Yesterday, Evers voiced concern about being able to get into his honey hole. He’s in now and has been fishing for roughly 15 minutes. Yesterday it took him 80 minutes to get in here, but with the north wind dying, the water must’ve stayed in the better. The area in question is a 50-yard stretch of mud, muck and cruddy detritus that is made to clog an outboard. He’s currently throwing a lipless crankbait along the shallow, narrow banks. He’s missed a few bites so far and has nothing in the box.
Aaron Martens just demonstrated why he's such an accomplished and highly-regarded bass fisherman. Martens backed out of the Bayview Cove bridge, after clearing it and not seeing anything on the other side to his liking. Then he started working the laid-down trees along the riprap bank in the cove.
There's one particularly big one, and Martens pitched some type of small jig/soft plastic into every nook of it. Then he set the hook on a 2 1/2-pounder that came aboard to much applause. There are 10 spectator boats in here and several people watching from the bridge.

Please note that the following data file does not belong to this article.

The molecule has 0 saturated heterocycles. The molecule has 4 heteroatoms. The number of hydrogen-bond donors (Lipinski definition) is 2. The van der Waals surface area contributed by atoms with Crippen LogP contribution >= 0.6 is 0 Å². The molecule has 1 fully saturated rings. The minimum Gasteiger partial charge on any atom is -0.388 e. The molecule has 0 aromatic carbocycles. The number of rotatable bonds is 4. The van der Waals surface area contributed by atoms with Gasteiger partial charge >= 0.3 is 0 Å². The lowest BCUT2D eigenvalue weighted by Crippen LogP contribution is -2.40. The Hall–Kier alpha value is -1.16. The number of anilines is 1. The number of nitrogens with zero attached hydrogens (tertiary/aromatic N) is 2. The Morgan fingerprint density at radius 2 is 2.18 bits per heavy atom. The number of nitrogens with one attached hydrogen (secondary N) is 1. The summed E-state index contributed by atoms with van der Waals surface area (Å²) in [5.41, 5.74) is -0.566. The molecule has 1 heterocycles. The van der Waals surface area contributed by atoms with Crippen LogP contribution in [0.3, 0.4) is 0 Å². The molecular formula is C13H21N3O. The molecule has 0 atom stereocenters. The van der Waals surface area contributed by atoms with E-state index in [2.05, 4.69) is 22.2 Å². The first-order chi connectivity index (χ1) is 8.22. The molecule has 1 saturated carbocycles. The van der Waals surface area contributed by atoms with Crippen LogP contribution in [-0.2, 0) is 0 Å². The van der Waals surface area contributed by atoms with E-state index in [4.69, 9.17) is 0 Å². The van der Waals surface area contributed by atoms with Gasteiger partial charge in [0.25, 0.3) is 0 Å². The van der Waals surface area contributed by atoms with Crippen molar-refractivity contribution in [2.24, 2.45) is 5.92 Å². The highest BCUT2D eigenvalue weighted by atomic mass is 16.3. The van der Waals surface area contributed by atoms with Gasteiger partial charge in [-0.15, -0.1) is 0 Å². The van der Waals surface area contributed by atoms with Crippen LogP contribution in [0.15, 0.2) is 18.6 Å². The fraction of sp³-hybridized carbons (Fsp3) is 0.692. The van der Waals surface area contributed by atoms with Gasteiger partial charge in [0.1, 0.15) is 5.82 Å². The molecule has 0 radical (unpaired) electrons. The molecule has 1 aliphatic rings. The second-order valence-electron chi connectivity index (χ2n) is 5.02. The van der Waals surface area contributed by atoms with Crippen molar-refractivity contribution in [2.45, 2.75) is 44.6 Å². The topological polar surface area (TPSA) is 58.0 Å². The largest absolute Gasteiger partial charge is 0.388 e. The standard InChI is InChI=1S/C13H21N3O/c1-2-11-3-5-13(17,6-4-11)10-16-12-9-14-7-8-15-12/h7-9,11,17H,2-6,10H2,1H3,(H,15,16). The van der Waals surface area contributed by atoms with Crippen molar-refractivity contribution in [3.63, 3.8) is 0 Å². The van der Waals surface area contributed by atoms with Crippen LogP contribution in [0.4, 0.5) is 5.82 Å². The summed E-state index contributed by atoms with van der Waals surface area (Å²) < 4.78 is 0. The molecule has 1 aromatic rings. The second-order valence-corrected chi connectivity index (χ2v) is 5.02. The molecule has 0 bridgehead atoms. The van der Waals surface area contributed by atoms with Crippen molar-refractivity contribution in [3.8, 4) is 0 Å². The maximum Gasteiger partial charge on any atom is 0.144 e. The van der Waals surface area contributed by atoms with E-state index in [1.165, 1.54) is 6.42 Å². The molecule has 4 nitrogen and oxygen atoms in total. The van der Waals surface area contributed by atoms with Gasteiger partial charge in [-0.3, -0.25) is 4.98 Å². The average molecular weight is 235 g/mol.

In addition to having a solid keeper in the boat, it's just so much nicer out here on Lake Decatur than it was yesterday in that howling wind. Martens is all smiles right now.
It took Aaron Martens only five minutes after take-off from Nelson Park Marina to get a lure in the water. He's throwing a crankbait along the riprap and under the bridge at Bayview Cove.
After looking closely at the water level under the bridge, Martens has decided to go under it, which he has done successfully. I don't believe this water was accessible yesterday, or it may have been simply too choppy in here for anyone to try it. When we followed Gerald Swindle into this cove Saturday, he didn't stay long with the 20-mph northwest wind washing white caps into the riprap.
Now we are no longer in the no-wake zone, Evers will try to get back to where he fished yesterday up in the lake.
For the third time today, Gerald Swindle has come back to the culvert at Lake Shore Drive, and his bank-fishing young friend from earlier today is still here, but close to calling it a day as well.